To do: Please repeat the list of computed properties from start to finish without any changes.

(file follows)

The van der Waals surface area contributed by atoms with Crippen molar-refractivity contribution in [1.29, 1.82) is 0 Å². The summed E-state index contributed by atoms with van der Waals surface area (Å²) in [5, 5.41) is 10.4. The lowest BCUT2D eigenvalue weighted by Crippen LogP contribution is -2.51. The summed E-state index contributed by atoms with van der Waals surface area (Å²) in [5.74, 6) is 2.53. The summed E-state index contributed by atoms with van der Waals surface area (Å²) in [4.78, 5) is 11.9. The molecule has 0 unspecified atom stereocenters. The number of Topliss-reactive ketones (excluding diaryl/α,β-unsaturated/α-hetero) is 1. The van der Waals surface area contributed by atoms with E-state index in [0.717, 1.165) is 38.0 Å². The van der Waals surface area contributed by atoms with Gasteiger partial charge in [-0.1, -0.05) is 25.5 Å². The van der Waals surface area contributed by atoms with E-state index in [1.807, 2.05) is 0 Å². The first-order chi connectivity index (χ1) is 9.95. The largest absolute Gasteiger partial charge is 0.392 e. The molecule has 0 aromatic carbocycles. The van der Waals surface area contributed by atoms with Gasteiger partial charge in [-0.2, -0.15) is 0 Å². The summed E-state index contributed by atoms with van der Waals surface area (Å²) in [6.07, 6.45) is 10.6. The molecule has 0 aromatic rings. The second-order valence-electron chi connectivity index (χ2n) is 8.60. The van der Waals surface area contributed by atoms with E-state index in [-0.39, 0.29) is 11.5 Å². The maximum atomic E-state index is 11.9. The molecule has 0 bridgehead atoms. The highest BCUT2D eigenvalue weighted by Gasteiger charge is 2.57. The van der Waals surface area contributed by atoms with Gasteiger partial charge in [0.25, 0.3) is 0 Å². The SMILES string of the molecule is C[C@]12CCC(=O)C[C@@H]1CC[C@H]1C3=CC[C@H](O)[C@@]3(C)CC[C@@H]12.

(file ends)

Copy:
The van der Waals surface area contributed by atoms with Crippen molar-refractivity contribution in [1.29, 1.82) is 0 Å². The summed E-state index contributed by atoms with van der Waals surface area (Å²) in [5, 5.41) is 10.4. The lowest BCUT2D eigenvalue weighted by Crippen LogP contribution is -2.51. The summed E-state index contributed by atoms with van der Waals surface area (Å²) in [5.74, 6) is 2.53. The summed E-state index contributed by atoms with van der Waals surface area (Å²) in [4.78, 5) is 11.9. The molecule has 0 unspecified atom stereocenters. The number of Topliss-reactive ketones (excluding diaryl/α,β-unsaturated/α-hetero) is 1. The van der Waals surface area contributed by atoms with E-state index in [0.717, 1.165) is 38.0 Å². The van der Waals surface area contributed by atoms with Gasteiger partial charge in [-0.1, -0.05) is 25.5 Å². The van der Waals surface area contributed by atoms with E-state index in [1.807, 2.05) is 0 Å². The first-order chi connectivity index (χ1) is 9.95. The largest absolute Gasteiger partial charge is 0.392 e. The molecule has 0 aromatic carbocycles. The van der Waals surface area contributed by atoms with Gasteiger partial charge in [-0.2, -0.15) is 0 Å². The summed E-state index contributed by atoms with van der Waals surface area (Å²) in [6.07, 6.45) is 10.6. The molecule has 0 aromatic rings. The second-order valence-electron chi connectivity index (χ2n) is 8.60. The van der Waals surface area contributed by atoms with E-state index in [-0.39, 0.29) is 11.5 Å². The maximum atomic E-state index is 11.9. The molecule has 0 bridgehead atoms. The highest BCUT2D eigenvalue weighted by Gasteiger charge is 2.57. The van der Waals surface area contributed by atoms with Gasteiger partial charge in [0.25, 0.3) is 0 Å². The SMILES string of the molecule is C[C@]12CCC(=O)C[C@@H]1CC[C@H]1C3=CC[C@H](O)[C@@]3(C)CC[C@@H]12.